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share information. in 2010 the website will launch, but it will be what you would call an informational website and then we are going to try to, by 2011, invite people to add a memory. so in a funny way the member rely grows and there is something organic about how this memorial begins to have legs so to speak. so we don't know quite where it will go but i promise to keep on it 10 years. my goal is to raise awareness and then either protect forests from being cut down or reforest in ways that promote biodiversity. >> biodiverse city often argued to be important for the world's human populations because all of the medicinal plants and uses that we can put to it and fiber that it gives us and food that it gives us. while these are vital and important and worth literally hundreds of billions of dollars, the part that we also have to be
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able to communicate is the more spiritual sense of how important it is that we get to live side by side with all of these forms that have three billion years of history behind them and how tragic it would be not commercially and not in a utilitarian way but an emotio l emotional, psychological, spiritual way if we watch them one by one disappear. >> this is sort of a merger between art and science and advocacy in a funny way getting people to wake unand realize what is going on -- wake up and realize what is going on. so it is a memborial trying to get us to interpret history and look to the past. they have always been about lacking at the past so we proceed forward and maybe don't commit the same mistakes.
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i'm derek, i'm hyungry, and ready to eat. these vendors offer a variety of the streets near you. these mobile restaurants are serving up original, creative and unusual combinations. you can grab something simple like a grilled cheese sandwich or something unique like curry. we areher here in the average eight -- upper haight. you will be competing in the
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quick buy food challenge. an appetizer and if you are the winner you will get the title of the quitck bite "chompion." i am here with matt cohen, from off the grid. >> we assembled trucks and put them into a really unique heurban settings. >> what inspired you to start off the grid? >> i was helping people lodge mobile food trucks. the work asking for what can we get -- part together? we started our first location and then from there we expanded locations. >> why do think food trucks have grown? >> i have gotten popular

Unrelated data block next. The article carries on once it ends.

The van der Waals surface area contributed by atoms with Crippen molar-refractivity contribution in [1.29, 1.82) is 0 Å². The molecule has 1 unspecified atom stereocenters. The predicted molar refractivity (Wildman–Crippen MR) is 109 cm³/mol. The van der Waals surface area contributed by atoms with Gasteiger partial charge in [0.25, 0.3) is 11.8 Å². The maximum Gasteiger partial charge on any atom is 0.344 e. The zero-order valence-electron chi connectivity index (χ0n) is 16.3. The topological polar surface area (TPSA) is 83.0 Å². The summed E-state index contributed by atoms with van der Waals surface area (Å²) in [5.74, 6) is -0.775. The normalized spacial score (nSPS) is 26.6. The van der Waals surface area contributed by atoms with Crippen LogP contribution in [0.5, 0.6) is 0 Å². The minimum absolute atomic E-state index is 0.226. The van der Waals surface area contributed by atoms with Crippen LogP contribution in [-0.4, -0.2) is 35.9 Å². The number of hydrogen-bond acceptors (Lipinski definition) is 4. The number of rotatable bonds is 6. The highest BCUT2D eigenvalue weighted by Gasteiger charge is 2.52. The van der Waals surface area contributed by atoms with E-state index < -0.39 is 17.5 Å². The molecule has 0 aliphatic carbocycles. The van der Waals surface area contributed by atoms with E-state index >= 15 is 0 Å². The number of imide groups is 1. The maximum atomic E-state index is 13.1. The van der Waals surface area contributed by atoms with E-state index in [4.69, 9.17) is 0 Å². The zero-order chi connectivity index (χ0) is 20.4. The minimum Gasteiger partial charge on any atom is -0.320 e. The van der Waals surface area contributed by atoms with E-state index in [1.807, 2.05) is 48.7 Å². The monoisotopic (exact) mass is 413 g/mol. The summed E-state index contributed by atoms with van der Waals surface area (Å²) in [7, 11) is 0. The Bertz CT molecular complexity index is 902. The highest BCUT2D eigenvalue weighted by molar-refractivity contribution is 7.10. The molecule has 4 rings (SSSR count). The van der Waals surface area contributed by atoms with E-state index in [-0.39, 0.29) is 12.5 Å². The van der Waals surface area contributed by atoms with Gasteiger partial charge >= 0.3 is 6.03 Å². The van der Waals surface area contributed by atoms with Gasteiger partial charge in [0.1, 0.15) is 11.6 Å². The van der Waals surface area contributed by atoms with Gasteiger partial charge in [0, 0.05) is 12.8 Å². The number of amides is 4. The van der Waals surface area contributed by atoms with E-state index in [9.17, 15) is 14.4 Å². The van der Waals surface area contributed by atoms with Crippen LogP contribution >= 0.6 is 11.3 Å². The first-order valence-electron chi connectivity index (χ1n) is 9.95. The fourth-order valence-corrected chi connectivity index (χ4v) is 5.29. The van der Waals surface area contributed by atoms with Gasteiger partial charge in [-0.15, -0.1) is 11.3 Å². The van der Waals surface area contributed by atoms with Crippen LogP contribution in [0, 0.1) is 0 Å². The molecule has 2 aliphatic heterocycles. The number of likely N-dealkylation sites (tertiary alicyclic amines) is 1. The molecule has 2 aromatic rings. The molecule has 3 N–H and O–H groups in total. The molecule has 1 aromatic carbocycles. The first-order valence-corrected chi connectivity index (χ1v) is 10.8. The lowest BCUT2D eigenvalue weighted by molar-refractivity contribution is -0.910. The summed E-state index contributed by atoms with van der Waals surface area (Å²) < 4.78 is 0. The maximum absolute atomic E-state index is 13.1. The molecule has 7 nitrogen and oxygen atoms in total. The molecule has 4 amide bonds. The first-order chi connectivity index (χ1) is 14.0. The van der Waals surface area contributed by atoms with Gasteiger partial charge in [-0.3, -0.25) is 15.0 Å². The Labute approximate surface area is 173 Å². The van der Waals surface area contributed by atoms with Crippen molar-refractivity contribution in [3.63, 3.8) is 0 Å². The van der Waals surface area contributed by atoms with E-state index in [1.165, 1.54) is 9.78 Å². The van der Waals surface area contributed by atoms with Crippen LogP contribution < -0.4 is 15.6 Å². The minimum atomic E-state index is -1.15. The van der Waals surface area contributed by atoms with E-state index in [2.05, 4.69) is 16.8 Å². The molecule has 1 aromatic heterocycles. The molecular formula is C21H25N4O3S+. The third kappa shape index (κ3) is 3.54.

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because the high cost of starting a brick and mortar or strong, the rise of social media, trucks can be easily located, and food trucks to offer a unique outdoor experience that is not easily replaced by any of their setting any worlwhere else in san franc. san francisco eaters are interested in cuisine. there adventuress. the fact theyuse grea use great ingredients and make gourmet food makes unpopular. >> i have been dying to have these. >> i have had that roach coach
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experience. it is great they're making food they can trust. >> have you decided? >> we are in the thick of the competition? >> my game was thrown off because they pulled out of my first appetizer choice. >> how we going to crush clear? >> it will be easy. probably everyone has tried, something bacon tell us delicious. >> -- people tell us is delicious. >> hopefully you think the same thing. >> hopefully i am going to win. we're in the financial district. there is a food truck right there. every day changes. it is easy and fun to go down.
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these are going to be really good. >> how are you going to dominate? >> i think he does not know what he is doing. >> i was thinking of doing [unintelligible] we are underrepresented. >> i was singing of starting an irish pub. that was my idea. >> one our biggest is the corned beef and cabbage. we are asking people what they're thinking in getting some feedback. >> for a lot of people i am sure this combination looks very wrong. it might not sound right on paper but when you taste it to or have it in your mouth, it is a variety. this is one of the best ways in creating community. people gather around and talk about it and get to know

October 4, 2012 10:30pm-11:00pm PDT

TOPIC FREQUENCY Us 5, San Francisco 2, King 's Lane 1, Dolby 1, Maya 1, Matt Cohen 1, Derek 1, Victor Dog 1, Anthony 1, Ms. Hilliard 1, Biodiverse City 1, Curry 1, U.s. 1, San Franc 1, Hyungry 1, New York 1, Manhattan 1, California 1, Zoosk 1, Treasure Island 1
Network SFGTV
Duration 00:30:00
Scanned in San Francisco, CA, USA
Source Comcast Cable
Tuner Channel 89 (615 MHz)
Video Codec mpeg2video
Audio Cocec ac3
Pixel width 528
Pixel height 480
Sponsor Internet Archive
Audio/Visual sound, color